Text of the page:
Frank J. Bisignano, chief administrative officer of JPMorgan Chase, predicted the center would become a “pipeline” for bringing new talent into the industry. “Syracuse University is a leader in applying scholarship and innovation in educational program development,” says Bisignano, whose many responsibilities at JPMorgan Chase include technology oversight. “Through this partnership, we can combine our knowledge and resources to create a diverse workforce focused on financial services technology and infrastructure in upstate New York.”

Graduate School Dean Ben R. Ware lauds JPMorgan Chase for its bold thinking in committing to the new program. “This close working partnership between a world-class company and a leading research university is an exciting new model for the design of a curriculum in an emerging field,” says Ware, vice president for research. “We believe that as we succeed with this venture we will demonstrate that this model can be applied elsewhere to a wide range of curricular reinventions.”

David Marc


Retired astronaut Eileen Collins ’78, H’01 talks about the NASA space program during a visit to campus on September 19. The former space shuttle commander presented Rebecca Rought ’08, an aerospace engineering major in the L.C. Smith College of Engineering and Computer Science, with a $10,000 scholarship from the Astronaut Scholarship Foundation. Rought is one of 19 students nationwide to receive the annual award. “These scholarships are a way for myself and my fellow astronauts to give back to a country that provided us with an extraordinary opportunity,” Collins says. “Rebecca will be one of the many future leaders who will keep the United States at the edge of breakthrough technology, and I consider it an honor to be presenting her with this check.”

Photo by Charles F. Wainwright PhotographyCOLLINS

Photo courtesy of Tiffany A. Koszalka
Students from a Central New York school watch a rocket launch as part of a lesson plan connected to a NASA-funded initiative involving SU, Cornell, and several area school districts.

Collaborative Virtual Learning

NASA-Funded Project Enhances Technology Use in Classrooms

For School of Education professor Tiffany A. Koszalka, virtual learning is integral to the middle school classroom. Studying topography takes students beyond paper maps to the Internet, where they analyze NASA satellite images of Earth’s surface to answer such queries as, “How does the Grand Canyon compare to Watkins Glen?”

Classroom situations like this evolved from Koszalka’s research on familiarizing teachers with educational technology through a virtual learning environment called the Advanced Interactive Discovery Environment (AIDE) for Engineering Education. The NASA-funded interdisciplinary collaboration involves Syracuse and Cornell universities and includes a middle school outreach component for local school districts. “Our hypothesis is that if we can get teachers to plan and to work with lessons while using technology, they will be much more likely to bring technology into their classrooms,” says Koszalka, who specializes in instructional technology integration.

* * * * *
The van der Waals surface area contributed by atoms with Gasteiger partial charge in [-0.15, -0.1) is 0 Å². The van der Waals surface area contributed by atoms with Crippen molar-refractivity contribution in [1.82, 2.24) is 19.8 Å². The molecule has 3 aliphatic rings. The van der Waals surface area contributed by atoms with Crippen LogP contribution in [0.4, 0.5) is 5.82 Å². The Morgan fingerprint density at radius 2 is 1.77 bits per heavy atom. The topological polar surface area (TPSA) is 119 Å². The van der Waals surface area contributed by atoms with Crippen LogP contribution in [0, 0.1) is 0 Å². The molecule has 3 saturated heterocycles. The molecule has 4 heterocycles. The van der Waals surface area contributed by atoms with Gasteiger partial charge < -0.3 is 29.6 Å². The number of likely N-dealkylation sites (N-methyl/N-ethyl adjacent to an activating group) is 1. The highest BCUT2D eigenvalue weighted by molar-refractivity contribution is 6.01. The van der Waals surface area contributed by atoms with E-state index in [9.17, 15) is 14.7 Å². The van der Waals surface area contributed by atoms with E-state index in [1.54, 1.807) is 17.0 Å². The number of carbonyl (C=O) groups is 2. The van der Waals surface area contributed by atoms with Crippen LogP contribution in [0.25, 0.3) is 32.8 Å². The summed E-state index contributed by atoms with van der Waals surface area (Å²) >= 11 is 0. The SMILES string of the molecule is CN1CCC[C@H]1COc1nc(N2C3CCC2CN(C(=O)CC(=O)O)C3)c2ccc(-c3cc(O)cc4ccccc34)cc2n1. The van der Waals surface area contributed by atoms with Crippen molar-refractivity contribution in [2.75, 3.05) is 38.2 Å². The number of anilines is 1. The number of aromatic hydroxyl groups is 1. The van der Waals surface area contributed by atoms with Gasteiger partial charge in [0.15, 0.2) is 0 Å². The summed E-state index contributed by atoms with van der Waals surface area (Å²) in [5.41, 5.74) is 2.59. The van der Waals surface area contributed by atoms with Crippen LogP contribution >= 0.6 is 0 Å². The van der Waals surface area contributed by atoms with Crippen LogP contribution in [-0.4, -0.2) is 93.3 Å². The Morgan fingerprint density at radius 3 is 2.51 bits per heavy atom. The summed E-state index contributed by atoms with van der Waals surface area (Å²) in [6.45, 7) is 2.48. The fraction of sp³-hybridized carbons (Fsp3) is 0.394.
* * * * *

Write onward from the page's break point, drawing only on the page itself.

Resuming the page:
Through the Middle School-High School AIDE, teachers in six rural Central New York school districts created more than 100 classroom-tested and revised lesson plans ( with links to interactive web sites and NASA online materials covering basic concepts in science, engineering, geography, astronomy, and math. “AIDE helps the teachers to think about using computers as tools to help kids think, problem-solve, hypothesize, test, represent their knowledge, and manipulate information in active learning approaches,” Koszalka says.

AIDE was launched in 2001 as a collaborative engineering design course that brought together teams of senior engineering students from SU and Cornell in distance-learning classrooms. Led by mechanical and aerospace engineering professor Barry Davidson of the L.C. Smith College of Engineering and Computer Science, AIDE challenged the students to work together on a project from different locations, communicating through advanced information technologies, including message boards, instant messaging, and multimedia presentations. “They are working on relevant real-world topics, like reusable launch vehicles for space exploration,” Davidson says. “At the same time, they are learning about the latest design, analysis, and computing technologies that are used by present-day engineers.”

Davidson linked his students to Koszalka’s outreach program by having them serve as consultants to the teachers. “If teachers had a question or needed lesson plan ideas, the students would help with engineering concepts,” says Celestia Ohrazda, a doctoral student working with Koszalka. “Science is more interesting when you learn it from NASA’s perspective.”